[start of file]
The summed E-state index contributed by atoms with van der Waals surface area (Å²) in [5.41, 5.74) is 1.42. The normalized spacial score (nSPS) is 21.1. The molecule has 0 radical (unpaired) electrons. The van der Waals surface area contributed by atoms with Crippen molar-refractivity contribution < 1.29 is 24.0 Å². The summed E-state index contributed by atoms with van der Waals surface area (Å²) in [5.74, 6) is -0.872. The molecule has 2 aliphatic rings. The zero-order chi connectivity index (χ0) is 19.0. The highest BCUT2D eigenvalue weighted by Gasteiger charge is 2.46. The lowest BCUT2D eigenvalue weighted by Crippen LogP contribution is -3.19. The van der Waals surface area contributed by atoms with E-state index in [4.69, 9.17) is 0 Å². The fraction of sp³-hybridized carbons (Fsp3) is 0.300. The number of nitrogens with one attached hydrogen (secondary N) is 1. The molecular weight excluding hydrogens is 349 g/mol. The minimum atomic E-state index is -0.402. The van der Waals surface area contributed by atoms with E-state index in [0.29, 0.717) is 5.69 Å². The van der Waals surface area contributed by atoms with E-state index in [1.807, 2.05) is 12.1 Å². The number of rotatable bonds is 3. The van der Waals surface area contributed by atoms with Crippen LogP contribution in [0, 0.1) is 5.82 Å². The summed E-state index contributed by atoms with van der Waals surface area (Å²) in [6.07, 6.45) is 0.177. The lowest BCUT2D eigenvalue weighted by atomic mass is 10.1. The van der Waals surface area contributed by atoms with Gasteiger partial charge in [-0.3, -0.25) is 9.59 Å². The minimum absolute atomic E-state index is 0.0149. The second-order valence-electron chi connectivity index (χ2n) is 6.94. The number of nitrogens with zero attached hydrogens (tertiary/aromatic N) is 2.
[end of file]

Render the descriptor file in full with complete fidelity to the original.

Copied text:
The summed E-state index contributed by atoms with van der Waals surface area (Å²) in [5.41, 5.74) is 1.42. The normalized spacial score (nSPS) is 21.1. The molecule has 0 radical (unpaired) electrons. The van der Waals surface area contributed by atoms with Crippen molar-refractivity contribution < 1.29 is 24.0 Å². The summed E-state index contributed by atoms with van der Waals surface area (Å²) in [5.74, 6) is -0.872. The molecule has 2 aliphatic rings. The zero-order chi connectivity index (χ0) is 19.0. The highest BCUT2D eigenvalue weighted by Gasteiger charge is 2.46. The lowest BCUT2D eigenvalue weighted by Crippen LogP contribution is -3.19. The van der Waals surface area contributed by atoms with E-state index in [4.69, 9.17) is 0 Å². The fraction of sp³-hybridized carbons (Fsp3) is 0.300. The number of nitrogens with one attached hydrogen (secondary N) is 1. The molecular weight excluding hydrogens is 349 g/mol. The minimum atomic E-state index is -0.402. The van der Waals surface area contributed by atoms with E-state index in [0.29, 0.717) is 5.69 Å². The van der Waals surface area contributed by atoms with E-state index in [1.807, 2.05) is 12.1 Å². The number of rotatable bonds is 3. The van der Waals surface area contributed by atoms with Crippen LogP contribution in [0, 0.1) is 5.82 Å². The summed E-state index contributed by atoms with van der Waals surface area (Å²) in [6.07, 6.45) is 0.177. The lowest BCUT2D eigenvalue weighted by atomic mass is 10.1. The van der Waals surface area contributed by atoms with Gasteiger partial charge in [-0.3, -0.25) is 9.59 Å². The minimum absolute atomic E-state index is 0.0149. The second-order valence-electron chi connectivity index (χ2n) is 6.94. The number of nitrogens with zero attached hydrogens (tertiary/aromatic N) is 2.